Catfish & The Bottlemen: Van McCann on setting off “a little bomb in the music industry”

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At first, he thinks it must have started raining. It’s August 2014, moments before Catfish And The Bottlemen are due onstage at Reading Festival, and Van McCann can see crowds of people running towards the tent, pushing their way forward to squeeze inside. Then he looks outside and sees there’s nothing but sunshine. “That’s when I knew it was real,” he says. “I thought they were just coming in because it was pissing it down, but it was still sunny. When we went on they knew all the songs. Our album wasn’t even out yet. It was mental.”

After tearing through their set, Van walked offstage and noticed the band’s management team were crying tears of joy. “I think everyone was kind of taken aback,” he says. “Playing T In The Park and then Reading and Leeds last year were real game-changers for us. Before that we’d been playing 50-100 capacity venues, and they’d been crazy – but then at the festivals it was just as crazy and there were 4,000 more people.”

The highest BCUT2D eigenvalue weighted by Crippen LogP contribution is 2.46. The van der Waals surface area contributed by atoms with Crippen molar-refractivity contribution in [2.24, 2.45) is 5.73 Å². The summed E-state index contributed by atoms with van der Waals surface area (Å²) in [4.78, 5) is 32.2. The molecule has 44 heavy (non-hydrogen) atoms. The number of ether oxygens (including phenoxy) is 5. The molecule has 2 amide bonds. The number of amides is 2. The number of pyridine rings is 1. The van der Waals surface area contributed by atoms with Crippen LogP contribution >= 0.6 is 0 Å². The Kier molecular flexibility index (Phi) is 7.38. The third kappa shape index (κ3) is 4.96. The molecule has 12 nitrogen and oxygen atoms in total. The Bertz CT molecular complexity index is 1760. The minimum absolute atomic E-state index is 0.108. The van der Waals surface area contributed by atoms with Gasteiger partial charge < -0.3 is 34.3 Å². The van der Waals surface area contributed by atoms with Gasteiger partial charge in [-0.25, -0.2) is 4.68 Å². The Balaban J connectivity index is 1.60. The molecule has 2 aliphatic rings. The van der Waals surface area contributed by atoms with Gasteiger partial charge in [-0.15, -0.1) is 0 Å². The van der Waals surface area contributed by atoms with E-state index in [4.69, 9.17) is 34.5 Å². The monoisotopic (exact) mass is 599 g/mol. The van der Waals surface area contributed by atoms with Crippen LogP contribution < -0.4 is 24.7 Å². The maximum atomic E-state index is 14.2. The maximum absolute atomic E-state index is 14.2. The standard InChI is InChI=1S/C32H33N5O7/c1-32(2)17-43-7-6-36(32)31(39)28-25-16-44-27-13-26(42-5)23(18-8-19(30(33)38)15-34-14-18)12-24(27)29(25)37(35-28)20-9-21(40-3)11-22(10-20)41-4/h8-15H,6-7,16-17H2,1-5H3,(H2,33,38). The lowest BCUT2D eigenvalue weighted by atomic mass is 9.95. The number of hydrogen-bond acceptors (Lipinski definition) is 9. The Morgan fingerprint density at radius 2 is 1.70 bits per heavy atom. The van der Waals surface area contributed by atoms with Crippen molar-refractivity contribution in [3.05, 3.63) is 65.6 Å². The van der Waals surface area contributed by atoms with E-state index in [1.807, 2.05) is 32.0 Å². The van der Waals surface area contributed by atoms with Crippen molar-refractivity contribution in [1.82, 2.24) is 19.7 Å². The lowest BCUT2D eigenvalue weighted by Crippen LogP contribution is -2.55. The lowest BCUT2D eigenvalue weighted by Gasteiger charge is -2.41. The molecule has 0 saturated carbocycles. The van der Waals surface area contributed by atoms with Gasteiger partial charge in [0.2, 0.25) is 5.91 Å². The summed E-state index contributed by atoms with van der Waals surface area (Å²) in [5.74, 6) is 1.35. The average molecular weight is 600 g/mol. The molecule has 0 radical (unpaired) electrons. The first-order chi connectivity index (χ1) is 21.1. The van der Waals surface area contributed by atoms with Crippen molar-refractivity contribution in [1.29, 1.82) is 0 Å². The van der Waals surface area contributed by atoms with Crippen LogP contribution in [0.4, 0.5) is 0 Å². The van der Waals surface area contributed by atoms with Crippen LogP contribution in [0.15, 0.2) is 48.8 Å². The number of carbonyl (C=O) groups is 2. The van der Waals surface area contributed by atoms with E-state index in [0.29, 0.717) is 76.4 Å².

A lot has happened since then. In the past six months, the band released debut album ‘The Balcony’, which duly hit the Top 10 and went gold. Meanwhile, their live reputation has grown to the point that they sold out two nights at London’s 5,000-capacity O2 Academy Brixton this November – within nine minutes of tickets going on sale. “That’s 10,000 tickets,” marvels Van. “Could we have sold 20,000 in 20 minutes? You’re on your way to stadiums then, aren’t you?”

Cover story for NME, 16 May 2015. Continue reading.

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